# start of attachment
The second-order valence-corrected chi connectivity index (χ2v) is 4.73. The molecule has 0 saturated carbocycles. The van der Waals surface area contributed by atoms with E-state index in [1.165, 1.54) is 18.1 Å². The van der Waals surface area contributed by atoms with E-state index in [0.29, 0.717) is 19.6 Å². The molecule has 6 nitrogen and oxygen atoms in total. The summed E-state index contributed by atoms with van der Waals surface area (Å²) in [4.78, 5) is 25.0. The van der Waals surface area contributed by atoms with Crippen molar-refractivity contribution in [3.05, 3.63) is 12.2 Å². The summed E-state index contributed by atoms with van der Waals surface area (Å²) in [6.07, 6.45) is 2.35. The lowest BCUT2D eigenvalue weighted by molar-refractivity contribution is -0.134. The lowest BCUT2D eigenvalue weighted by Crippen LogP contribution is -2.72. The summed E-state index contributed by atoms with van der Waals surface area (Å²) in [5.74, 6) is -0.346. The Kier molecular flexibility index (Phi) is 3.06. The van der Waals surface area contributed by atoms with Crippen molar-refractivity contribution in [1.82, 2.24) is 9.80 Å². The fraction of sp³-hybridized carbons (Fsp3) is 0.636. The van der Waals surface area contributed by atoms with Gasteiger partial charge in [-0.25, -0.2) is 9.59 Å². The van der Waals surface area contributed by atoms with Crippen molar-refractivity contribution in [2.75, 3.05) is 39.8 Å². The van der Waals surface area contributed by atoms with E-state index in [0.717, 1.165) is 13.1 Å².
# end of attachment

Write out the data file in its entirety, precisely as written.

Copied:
The second-order valence-corrected chi connectivity index (χ2v) is 4.73. The molecule has 0 saturated carbocycles. The van der Waals surface area contributed by atoms with E-state index in [1.165, 1.54) is 18.1 Å². The van der Waals surface area contributed by atoms with E-state index in [0.29, 0.717) is 19.6 Å². The molecule has 6 nitrogen and oxygen atoms in total. The summed E-state index contributed by atoms with van der Waals surface area (Å²) in [4.78, 5) is 25.0. The van der Waals surface area contributed by atoms with Crippen molar-refractivity contribution in [3.05, 3.63) is 12.2 Å². The summed E-state index contributed by atoms with van der Waals surface area (Å²) in [6.07, 6.45) is 2.35. The lowest BCUT2D eigenvalue weighted by molar-refractivity contribution is -0.134. The lowest BCUT2D eigenvalue weighted by Crippen LogP contribution is -2.72. The summed E-state index contributed by atoms with van der Waals surface area (Å²) in [5.74, 6) is -0.346. The Kier molecular flexibility index (Phi) is 3.06. The van der Waals surface area contributed by atoms with Crippen molar-refractivity contribution in [1.82, 2.24) is 9.80 Å². The fraction of sp³-hybridized carbons (Fsp3) is 0.636. The van der Waals surface area contributed by atoms with Gasteiger partial charge in [-0.25, -0.2) is 9.59 Å². The van der Waals surface area contributed by atoms with Crippen molar-refractivity contribution in [2.75, 3.05) is 39.8 Å². The van der Waals surface area contributed by atoms with E-state index in [0.717, 1.165) is 13.1 Å².